Unsubstantiated claims of nuclear energy’s worth distracts from the urgency to act now on climate crisis
The vague, ideological push for nuclear energy backed by the Coalition and News Corp and given legitimacy this week on the ABC’s Q+A should be treated as what it is: the latest step in a decades-long campaign of delay and denial on the climate crisis.
Nuclear energy likely has a role to play in the global shift to zero-emissions energy in places that already use it or that have few other options. As with other technology, its role may grow or recede over time as the world moves. This stuff is going to change.
But no case has been made to support claims it has a place in the rapid transition under way in Australia. The reason for this is pretty straightforward: the technology that is being spruiked – small modular reactors (SMRs) – doesn’t exist. Not meaningfully.
That alone tells you that, with few exceptions, the current wave of nuclear boosterism is at its heart an anti-renewable energy campaign.
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It is based on an arrogant and – despite the reams of column inches given over to it – unsubstantiated rejection of the detailed evidence from the Australian Energy Market Operator (and plenty of others) that solar, wind, hydro, batteries and other “firming” support can provide a reliable, affordable, low-emissions electricity supply.
Coincidentally or otherwise, many prominent members of the pro-nuclear and anti-renewable energy campaign dismiss climate science. Some do it directly. Others do it indirectly by arguing there is no urgency to act.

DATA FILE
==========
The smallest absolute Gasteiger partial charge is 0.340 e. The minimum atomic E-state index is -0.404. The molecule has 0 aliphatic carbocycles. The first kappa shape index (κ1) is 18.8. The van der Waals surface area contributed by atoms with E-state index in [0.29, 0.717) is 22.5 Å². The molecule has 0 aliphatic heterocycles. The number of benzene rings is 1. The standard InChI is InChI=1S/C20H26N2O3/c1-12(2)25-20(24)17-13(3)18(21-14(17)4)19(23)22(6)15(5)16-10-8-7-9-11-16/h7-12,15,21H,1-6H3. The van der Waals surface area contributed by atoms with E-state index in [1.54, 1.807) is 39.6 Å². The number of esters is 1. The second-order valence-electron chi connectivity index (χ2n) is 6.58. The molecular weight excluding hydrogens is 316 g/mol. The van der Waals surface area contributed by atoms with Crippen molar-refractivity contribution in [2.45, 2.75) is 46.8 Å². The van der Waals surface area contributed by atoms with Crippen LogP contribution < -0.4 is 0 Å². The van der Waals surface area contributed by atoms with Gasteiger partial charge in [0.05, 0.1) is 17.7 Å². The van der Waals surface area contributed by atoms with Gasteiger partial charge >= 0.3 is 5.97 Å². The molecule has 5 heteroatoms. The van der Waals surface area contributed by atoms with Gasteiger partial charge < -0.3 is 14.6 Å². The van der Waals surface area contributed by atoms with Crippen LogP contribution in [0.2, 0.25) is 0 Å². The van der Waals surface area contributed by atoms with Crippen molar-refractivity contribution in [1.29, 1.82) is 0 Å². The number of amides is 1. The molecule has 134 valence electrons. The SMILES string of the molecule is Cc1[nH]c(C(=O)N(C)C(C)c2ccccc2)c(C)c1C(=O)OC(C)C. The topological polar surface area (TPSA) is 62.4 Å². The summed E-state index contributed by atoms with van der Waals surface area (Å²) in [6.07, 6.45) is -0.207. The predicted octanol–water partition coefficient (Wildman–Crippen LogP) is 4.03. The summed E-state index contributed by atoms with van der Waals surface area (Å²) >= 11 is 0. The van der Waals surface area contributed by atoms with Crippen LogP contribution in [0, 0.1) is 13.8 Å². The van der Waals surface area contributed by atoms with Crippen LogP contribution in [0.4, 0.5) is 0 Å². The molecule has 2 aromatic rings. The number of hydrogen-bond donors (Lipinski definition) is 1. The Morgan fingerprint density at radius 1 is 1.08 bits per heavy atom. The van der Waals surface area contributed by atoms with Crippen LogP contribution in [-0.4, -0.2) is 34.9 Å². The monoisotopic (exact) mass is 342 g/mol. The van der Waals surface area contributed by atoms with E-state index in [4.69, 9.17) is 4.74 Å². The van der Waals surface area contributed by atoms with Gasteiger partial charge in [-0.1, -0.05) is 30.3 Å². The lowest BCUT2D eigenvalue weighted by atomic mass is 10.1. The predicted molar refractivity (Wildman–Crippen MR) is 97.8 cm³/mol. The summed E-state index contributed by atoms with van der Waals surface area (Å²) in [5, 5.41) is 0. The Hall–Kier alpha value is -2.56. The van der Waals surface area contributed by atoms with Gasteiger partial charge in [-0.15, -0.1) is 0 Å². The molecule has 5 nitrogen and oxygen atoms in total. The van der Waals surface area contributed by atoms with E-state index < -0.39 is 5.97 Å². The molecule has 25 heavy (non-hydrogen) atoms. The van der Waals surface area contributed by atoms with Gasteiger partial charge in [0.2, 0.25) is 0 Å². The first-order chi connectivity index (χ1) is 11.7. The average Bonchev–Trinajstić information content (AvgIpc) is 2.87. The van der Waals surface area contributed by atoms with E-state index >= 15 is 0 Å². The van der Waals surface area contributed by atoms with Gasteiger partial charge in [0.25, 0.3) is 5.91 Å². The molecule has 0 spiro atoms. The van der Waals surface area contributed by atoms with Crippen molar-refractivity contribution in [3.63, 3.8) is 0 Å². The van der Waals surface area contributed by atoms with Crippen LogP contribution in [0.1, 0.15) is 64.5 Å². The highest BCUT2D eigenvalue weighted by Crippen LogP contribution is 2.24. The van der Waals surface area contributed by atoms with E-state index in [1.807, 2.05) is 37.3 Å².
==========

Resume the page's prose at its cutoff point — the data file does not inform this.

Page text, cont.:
The primary sources of this climate rejection are the federal Coalition, the Australian newspaper and the misinformation sewer of Sky News After Dark. The Australian is happy to run unquestioning news stories claiming multibillion-dollar “black holes” in renewable energy plans based on flawed analyses by former mining executives, but then devote pages to tut-tutting over an estimate by Chris Bowen’s energy department that says nuclear energy would be – shock horror – really expensive.
This is, of course, a newspaper that gives more space to contrarian campaigns by individual scientists who claim that the Great Barrier Reef is not under threat and the Bureau of Meteorology’s temperature records cannot be trusted than it does to the overwhelming weight of thousands of peer-reviewed science papers. Considered and balanced scepticism is healthy. The Australian’s coverage of these issues has the rigour of an old bloke shouting in the corner of a pub as last drinks are served.
The Coalition’s position on nuclear energy is a little more slippery. In its limited defence, we’re only 16 months on from the last election and it’s reasonable that it doesn’t yet have a developed energy policy. But the language it uses is not that of a party gently exploring an idea. Peter Dutton has asserted that Australia could build nuclear plants, which are banned here, on existing coal-fired plants.
The Coalition considered, and rejected, abolishing the nuclear ban while it was in power for nearly nine years. Then, the party stuck with its status quo on climate, including hyping a subsidised “gas-fired recovery” that never happened. Now, Dutton and Ted O’Brien, the energy and climate spokesperson, speak of nuclear as the obvious solution and mock those who back the rollout of renewable energy and transmission lines.